HealthDay News — Light therapy, a treatment for seasonal affective disorder, may also benefit nonseasonal depression, according to research published online Nov. 18 in JAMA Psychiatry.
Raymond Lam, MD, a professor and head of the Mood and Anxiety Disorders Program at the University of British Columbia in Vancouver, Canada, and colleagues randomly assigned 122 adults with major depression not related to seasonal affective disorder to one of four groups.
One group got 30 minutes of bright light treatment a day and took a placebo pill, while another used a device that was not light therapy and took fluoxetine (Prozac). A third group took a placebo pill and used a placebo device, while a fourth took fluoxetine and got light therapy. The researchers followed the men and women for eight weeks.
“About 60% of the patients who got the combination treatment went into remission with their symptoms, compared to about 40% on light therapy alone,” Lam told HealthDay. The antidepressant alone was not superior to placebo medication. Only about 30% of those on placebo medication and sham light treatment had remission, as did just 20% of those on the antidepressant with sham light treatment.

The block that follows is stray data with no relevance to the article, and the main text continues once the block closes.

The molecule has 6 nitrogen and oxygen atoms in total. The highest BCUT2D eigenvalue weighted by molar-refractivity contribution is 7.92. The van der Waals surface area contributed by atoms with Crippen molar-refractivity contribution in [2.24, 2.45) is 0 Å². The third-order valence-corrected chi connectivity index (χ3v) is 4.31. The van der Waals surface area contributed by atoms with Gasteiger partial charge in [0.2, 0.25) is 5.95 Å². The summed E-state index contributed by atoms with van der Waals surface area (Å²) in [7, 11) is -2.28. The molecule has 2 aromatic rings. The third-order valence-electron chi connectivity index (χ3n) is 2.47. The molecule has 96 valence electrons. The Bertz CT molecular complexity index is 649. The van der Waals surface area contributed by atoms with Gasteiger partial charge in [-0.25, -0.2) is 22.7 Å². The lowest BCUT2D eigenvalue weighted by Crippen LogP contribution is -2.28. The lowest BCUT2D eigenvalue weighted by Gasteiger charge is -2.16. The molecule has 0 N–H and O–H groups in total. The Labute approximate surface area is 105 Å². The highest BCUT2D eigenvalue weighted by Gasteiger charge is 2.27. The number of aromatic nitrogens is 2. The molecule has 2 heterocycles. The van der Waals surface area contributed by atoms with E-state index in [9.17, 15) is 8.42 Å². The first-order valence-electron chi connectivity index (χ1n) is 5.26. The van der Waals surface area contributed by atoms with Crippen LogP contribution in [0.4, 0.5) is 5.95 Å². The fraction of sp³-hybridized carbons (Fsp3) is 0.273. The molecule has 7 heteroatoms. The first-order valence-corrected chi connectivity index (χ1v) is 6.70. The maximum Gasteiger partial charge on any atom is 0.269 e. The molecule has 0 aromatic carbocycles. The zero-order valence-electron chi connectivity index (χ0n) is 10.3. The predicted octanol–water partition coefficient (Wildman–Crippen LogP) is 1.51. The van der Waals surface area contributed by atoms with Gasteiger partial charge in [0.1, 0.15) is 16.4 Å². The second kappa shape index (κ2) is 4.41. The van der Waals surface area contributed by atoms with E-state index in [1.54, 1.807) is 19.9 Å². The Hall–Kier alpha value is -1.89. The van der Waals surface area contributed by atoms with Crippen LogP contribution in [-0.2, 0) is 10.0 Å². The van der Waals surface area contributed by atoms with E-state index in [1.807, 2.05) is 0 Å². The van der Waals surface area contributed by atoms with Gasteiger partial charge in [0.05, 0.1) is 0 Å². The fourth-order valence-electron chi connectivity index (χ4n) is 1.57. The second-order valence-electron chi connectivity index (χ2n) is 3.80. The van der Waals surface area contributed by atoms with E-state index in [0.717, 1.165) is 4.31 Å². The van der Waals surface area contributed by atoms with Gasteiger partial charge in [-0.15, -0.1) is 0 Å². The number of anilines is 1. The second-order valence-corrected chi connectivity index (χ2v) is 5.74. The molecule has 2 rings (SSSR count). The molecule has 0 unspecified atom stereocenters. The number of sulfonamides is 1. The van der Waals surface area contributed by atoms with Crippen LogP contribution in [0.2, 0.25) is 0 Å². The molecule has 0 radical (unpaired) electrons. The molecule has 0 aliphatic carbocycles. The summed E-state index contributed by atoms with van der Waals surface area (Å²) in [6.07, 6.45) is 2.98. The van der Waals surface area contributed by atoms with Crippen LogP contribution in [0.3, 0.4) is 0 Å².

“Bright light treatment, both as monotherapy and in combination with fluoxetine, was efficacious and well tolerated in the treatment of adults with nonseasonal major depressive disorder,” the authors write. “The combination treatment had the most consistent effects.”
Several authors disclosed financial ties to the pharmaceutical industry.
Lam RW, et al. Efficacy of Bright Light Treatment, Fluoxetine, and the Combination in Patients With Nonseasonal Major Depressive Disorder. JAMA Psychiatry. 2015; doi:10.1001/jamapsychiatry.2015.2235.